Premier Bacteria Suppress Wheat Take-All
Inside a growth chamber, technician Kurtis Schroeder examines
plants grown in soil samples collected from long-term wheat-cultivated fields
in nine states.
It was the fifth consecutive time that plant pathologists Jos M. Raaijmakers
and David M. Weller grew wheat seedlings in soil they'd collected from Lind,
Washington. The soil was special, but not uniquesimilar soils had been
found worldwide. These soils, on which only wheat had grown year after year,
naturally suppressed the fungus that causes one of the world's worst wheat
The scientists, working for USDA's Agricultural Research Service, were trying
to identify why wheat thrived in these soils when, in most places, it succumbed
to the ravages of take-all. The Gaeumannomyces graminis fungus blackens
plant roots and can reduce yields by 50 percent or more, costing U.S. wheat
growers millions of dollars annually.
Weller is a plant pathologist in the ARS Root Disease and Biological Control
Research Unit at Pullman, Washington. Raaijmakers, formerly a plant pathologist
with ARS, is now an assistant professor at Wageningen University in the
The researchers succeededand more. They discovered that specific
strains of bacteria possess extraordinary abilities to reproduce on roots and
fight the disease. Their discoveries not only give new hope for take-all
control, they may have broad applications for biological control of many
diseases in a variety of crops.
Natural suppression of take-all was first observed more than 60 years ago.
If a wheat crop was grown every year and no other crops were grown in the same
soil, the disease would eventually disappearor exist only at very low
levels. This phenomenon was labeled "take-all decline."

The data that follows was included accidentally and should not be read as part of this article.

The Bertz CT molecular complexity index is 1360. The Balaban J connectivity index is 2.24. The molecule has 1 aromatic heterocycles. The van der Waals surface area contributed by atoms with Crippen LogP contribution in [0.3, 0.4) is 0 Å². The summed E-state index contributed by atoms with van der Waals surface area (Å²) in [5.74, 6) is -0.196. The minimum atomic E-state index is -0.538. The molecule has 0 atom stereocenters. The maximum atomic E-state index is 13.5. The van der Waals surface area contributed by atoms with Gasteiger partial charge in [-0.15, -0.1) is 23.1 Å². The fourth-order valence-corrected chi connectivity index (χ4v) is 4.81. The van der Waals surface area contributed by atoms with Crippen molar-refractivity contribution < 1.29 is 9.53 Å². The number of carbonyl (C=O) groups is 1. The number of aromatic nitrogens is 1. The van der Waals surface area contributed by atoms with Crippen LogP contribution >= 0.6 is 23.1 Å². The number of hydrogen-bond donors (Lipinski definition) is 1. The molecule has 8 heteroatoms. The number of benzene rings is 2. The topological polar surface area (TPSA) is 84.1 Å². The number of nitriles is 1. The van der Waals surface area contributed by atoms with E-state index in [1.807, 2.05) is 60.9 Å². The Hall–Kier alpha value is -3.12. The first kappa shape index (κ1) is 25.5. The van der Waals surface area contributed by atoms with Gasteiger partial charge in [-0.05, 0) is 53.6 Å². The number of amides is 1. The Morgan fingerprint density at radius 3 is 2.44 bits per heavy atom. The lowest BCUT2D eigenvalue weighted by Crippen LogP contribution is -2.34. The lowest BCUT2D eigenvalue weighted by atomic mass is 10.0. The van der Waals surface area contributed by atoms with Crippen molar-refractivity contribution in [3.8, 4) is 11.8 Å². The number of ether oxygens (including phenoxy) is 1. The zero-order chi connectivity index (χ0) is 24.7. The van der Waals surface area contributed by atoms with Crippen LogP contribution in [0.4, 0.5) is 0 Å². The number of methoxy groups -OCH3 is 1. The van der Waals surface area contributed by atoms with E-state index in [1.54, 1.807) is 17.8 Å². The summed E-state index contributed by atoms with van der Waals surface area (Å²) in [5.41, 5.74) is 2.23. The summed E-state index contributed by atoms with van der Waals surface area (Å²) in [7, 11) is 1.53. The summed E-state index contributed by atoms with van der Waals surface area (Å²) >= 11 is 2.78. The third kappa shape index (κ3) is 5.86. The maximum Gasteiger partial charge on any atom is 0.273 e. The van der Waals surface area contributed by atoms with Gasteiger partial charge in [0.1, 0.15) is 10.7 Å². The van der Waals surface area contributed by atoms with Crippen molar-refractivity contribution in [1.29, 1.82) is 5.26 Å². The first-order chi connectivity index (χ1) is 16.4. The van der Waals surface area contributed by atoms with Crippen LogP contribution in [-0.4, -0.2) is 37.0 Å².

By the 1970s, several scientists, including ARS researchers, knew that
fluorescent Pseudomonas bacteria were somehow involved.
A decade ago, retired ARS plant pathologist R. James Cook (now with
Washington State University), Weller, and ARS geneticist Linda S. Thomashow
discovered a key to the role of the pseudomonads. They proved that some of
these bacteria produce antibiotics and showed that the antibiotics naturally
suppress the G. graminis fungus. And they isolated the genes responsible
for producing the antibiotics 2,4-diacetylphloroglucinol (Phl) and
phenazine-1-carboxylic acid (PCA).
The scientists also successfully transferred the antibiotic-producing
ability to other Pseudomonas strains. [For a brief history of important
research about take-all and its control, see Tackling Wheat Take-All,
Agricultural Research, August 1995, pp. 4-7.]
These findings opened the door to using the bacteria as a biological control
for take-all. But there were still questions. Although take-all decline
occurred worldwide, there were enough differences that scientists believed many
mechanisms were involved.
And using the Pseudomonas bacteria to suppress take-all presented a
challenge common to all biological control efforts: how to achieve
"Usually, you start with very large numbers of a biological control
organism, such as a million on each plant seed," says Weller. "But as
the control organisms compete with the hundreds of other soil microbes for
nutrients, their population declines sharply. That gives the fungus a chance to
regain a foothold."
Three Candidates Are Standouts
Near Pullman, Washington, (left to right) Kurtis Schroeder,
Linda Thomashow, Jim Cook, and David Weller examine healthy wheat thriving in a
filed infected by the fungus that causes wheat take-all.
Weller's team discovered that nature provided the solution. In three
Washington soils that naturally suppress take-all, they've identified three
different bacteria that outperform all the other microbes. "At least in
the U.S. Pacific Northwest, there seems to be just one mechanism for take-all
control," says Weller.
These bacteria have a specific genetic fingerprint that indicates superior
"These premier strains have two unique qualities that have never been
seen in any biological control agent. They colonize the wheat's roots very
aggressively, and they control disease when applied in relatively low
Unlike other bacteria, the populations of these premier strains decline much